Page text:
That wasn’t a basketball game. It was a testament. It was a coronation. It was a singular achievement. It was James fully embracing the heroic journey he’s been on for the last two decades, and him receiving the full-throated support that’s most often eluded him.

As James made his way through the tunnel after the game, and after his press conference attended by over 200 people, you would have never guessed the Lakers had actually lost. James kept stopping to embrace his close friends, from business partner Maverick Carter to Nike founder Phil Knight. Even reporters approached James for handshakes and congratulations. Throughout it all, James had a massive smile plastered on his face.

Tuesday was a reminder that everything about James is once in a lifetime. From the hype surrounding him when Sports Illustrated put him on the cover as a teenager, to his early career failures and the resulting questions, to his championship redemption, to The Block and the 3–1 comeback, to the Bubble Finals, to the cryptic tweets, all the way to his record-setting night. Every aspect of James’s career, whether you love him, hate him, or are sick of him, all the highlights and lowlights, has been incredibly captivating.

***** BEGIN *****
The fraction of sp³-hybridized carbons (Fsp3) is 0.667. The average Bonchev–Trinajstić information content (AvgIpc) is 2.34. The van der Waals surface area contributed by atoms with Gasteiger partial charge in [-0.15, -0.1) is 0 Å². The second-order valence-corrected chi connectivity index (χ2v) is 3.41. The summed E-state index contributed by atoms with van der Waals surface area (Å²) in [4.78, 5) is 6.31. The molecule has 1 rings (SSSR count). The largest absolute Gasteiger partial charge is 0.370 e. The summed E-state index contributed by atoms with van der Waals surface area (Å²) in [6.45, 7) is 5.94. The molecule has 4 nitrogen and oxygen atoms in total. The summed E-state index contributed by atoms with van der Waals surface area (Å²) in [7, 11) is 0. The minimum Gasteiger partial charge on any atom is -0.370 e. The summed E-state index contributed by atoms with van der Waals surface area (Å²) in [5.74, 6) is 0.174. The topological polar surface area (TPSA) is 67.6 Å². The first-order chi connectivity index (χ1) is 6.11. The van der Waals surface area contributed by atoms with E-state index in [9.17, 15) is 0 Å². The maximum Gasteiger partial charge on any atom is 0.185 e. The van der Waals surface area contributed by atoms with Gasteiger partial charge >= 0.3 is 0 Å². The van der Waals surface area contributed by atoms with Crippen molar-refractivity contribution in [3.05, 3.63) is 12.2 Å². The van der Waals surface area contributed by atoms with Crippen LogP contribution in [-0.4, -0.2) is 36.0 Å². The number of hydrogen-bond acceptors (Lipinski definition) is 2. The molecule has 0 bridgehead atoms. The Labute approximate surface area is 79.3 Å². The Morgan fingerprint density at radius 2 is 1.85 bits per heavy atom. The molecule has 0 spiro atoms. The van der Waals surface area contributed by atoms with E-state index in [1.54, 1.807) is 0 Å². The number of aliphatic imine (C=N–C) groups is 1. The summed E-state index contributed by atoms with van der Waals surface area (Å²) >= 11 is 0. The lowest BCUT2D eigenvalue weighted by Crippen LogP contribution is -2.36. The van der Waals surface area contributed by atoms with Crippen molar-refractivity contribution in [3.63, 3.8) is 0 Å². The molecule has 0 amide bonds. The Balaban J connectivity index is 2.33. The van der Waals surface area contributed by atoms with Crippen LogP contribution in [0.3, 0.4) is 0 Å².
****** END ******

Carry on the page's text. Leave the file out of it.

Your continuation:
I don’t know if I’ll make the argument, but perhaps that is his biggest accomplishment. From the moment he stepped on the court as a rookie in Sacramento nearly 20 years ago, to every time the ball left his fingertips and went toward the hoop on Tuesday, LeBron has commanded everyone’s attention. And the totality of what he’s done, the spectrum of passion he’s stirred, the countless basketball memories LeBron has created, like the record he broke on Tuesday night, we may never see again.